Here's the thing. When the hunk retired we opted to continue our dental insurance in his medical coverage. So far, we haven't paid a dime except for the $10 prescription and the groceries. However, if we didn't have dental insurance, I might have had to go with the second option and have the tooth pulled. It's located in the middle of the left side and such an action would no doubt result in a lot of crooked, shifting teeth.

Tell me why we don't need comprehensive coverage for everyone. Everyone.

Monday, July 10, 2017

Monday, Monday

What is it about Monday? It's an arbitrary day chosen back in the mists of time for the first day of the week. I say we choose to begin the week on Thursday. Or Friday. Yeah, I like Friday much better.

Broke a tooth over the weekend...not exactly sure when, but when it started hurting, it got my immediate attention. Have an appointment tomorrow with the dentist. I love my dentist...I just don't want to see him professionally.

Woke this morning after restless, mostly sleepless night (see paragraph above), dragging my behind, thinking about stuff I needed to do. Waiting for the coffee to finish when a loud knock on the door changed all my plans. Contractors were here to replace our AC/Heat. Trouble was...the closet for the AC is where we store bakeware, extra TP, papertowels, etc. And the maintenance office failed to notify us. Took a minute to dress more appropriately. Then we had to empty said closet while the gents carried in their tools.

Then they discovered a cabinet on the wall next to the closet door was in the way so we emptied the cabinet and moved it. Still no coffee.

Once that was all done and various pieces of furniture were moved out of the way, it was finally time for coffee. At 12-ish, the hunk started cooking breakfast while I discussed my woes with the dentist. By then the gents were carting bits and pieces of the old AC out.

It's 4:00 PM and they're still here finishing up odds and ends. And sometime after they leave, we'll have to put all that stuff back.

So that's my Monday. How's yours?

Saturday, July 8, 2017

Caturday Reflections

Ah, the weekend! Strictly speaking, I'm quite busy today, though so far, that has not included writing. Bread is rising. Laundry is chugging away. A tad of reading is edging in on the fringes. I was up very early (for me) to talk to the post office about a package that wasn't delivered yesterday because the postal person didn't knock loud enough to wake us up. Today when she delivered the package we had a very amicable chat about getting older, the perks of retirement, and the necessity for loud knocking when you're sleeping in the other end of the apartment.

By the time all that was straightened out, I was too wide awake enough to go back to sleep, so I see a nap in my future. At least, I hope I can sneak in a nap. Sometimes things don't work out. Such is life.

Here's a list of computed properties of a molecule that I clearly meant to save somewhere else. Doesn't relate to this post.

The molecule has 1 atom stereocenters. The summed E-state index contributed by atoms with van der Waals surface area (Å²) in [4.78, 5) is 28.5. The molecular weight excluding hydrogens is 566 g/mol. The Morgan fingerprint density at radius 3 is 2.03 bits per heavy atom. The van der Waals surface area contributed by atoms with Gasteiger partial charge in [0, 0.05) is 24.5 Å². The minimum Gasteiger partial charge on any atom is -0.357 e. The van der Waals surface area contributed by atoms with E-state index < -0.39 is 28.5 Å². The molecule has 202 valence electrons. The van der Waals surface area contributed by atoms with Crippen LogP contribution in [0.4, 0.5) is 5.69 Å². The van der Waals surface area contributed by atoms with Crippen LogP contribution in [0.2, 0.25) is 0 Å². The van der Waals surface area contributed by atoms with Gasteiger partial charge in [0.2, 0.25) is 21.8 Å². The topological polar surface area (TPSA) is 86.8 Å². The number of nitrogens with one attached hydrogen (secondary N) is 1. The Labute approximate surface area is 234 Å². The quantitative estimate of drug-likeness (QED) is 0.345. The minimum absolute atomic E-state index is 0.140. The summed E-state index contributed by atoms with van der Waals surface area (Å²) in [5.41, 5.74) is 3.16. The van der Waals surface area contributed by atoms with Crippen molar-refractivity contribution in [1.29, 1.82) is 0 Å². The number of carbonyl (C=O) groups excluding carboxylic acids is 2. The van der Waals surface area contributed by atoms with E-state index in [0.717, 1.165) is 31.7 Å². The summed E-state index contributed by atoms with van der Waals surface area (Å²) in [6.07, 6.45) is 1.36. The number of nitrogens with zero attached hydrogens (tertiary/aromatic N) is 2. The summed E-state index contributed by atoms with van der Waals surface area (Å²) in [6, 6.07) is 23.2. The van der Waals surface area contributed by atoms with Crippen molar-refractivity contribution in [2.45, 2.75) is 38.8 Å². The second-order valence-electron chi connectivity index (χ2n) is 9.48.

July is zipping by. I'm not sure why time seems to move faster as you age. Maybe you have an increased sense of time lost. It's reached the point where I feel sometimes as though I don't dare just stop and sit down as that's a loss of time. I don't remember feeling like that when I was younger. Back then I actively prayed for a ten minute break. All right. A five minute break. Anything.

Now I wonder if I can get back all the hours I wasted watching television reruns and reading sub-par books and working at sub-par jobs. Oh, some jobs were...necessary for survival, but others were not.

I'd like back all the hours I spent folding and putting away laundry. Think about it. You fold it up. In two or three days you take it back and wear it. Who sees wrinkles in your underwear and socks? Who? No one. When you put them on, your body waves stretch them out. Voilá! No wrinkles. Same for sheets. Why not just put 'em back on the bed when they're dry? Nooooo folding. And towels? Don't talk to me about towels.

I want back the hours I spent worrying about paying bills. No one should have to worry about that if they're working. They should have to worry about eating or needing a doctor or how they're gonna keep their vehicle. Back in my younger years I spent a lot of time worrying about such things. Folks talk about how things were so much better in the past, but I don't think so. They're not good now, but parts of my early adulthood were no picnic.

When my first two children were born we had no medical coverage at all. No one I knew did either. Think about that. We lived in Chicago, a major city, and I didn't know anyone who had medical insurance. Of course, when I was growing up you didn't go to the doctor unless you were dying. I can count on one hand all the times I went to the doctor between age five and eighteen. I wonder...was I better off then? Or not?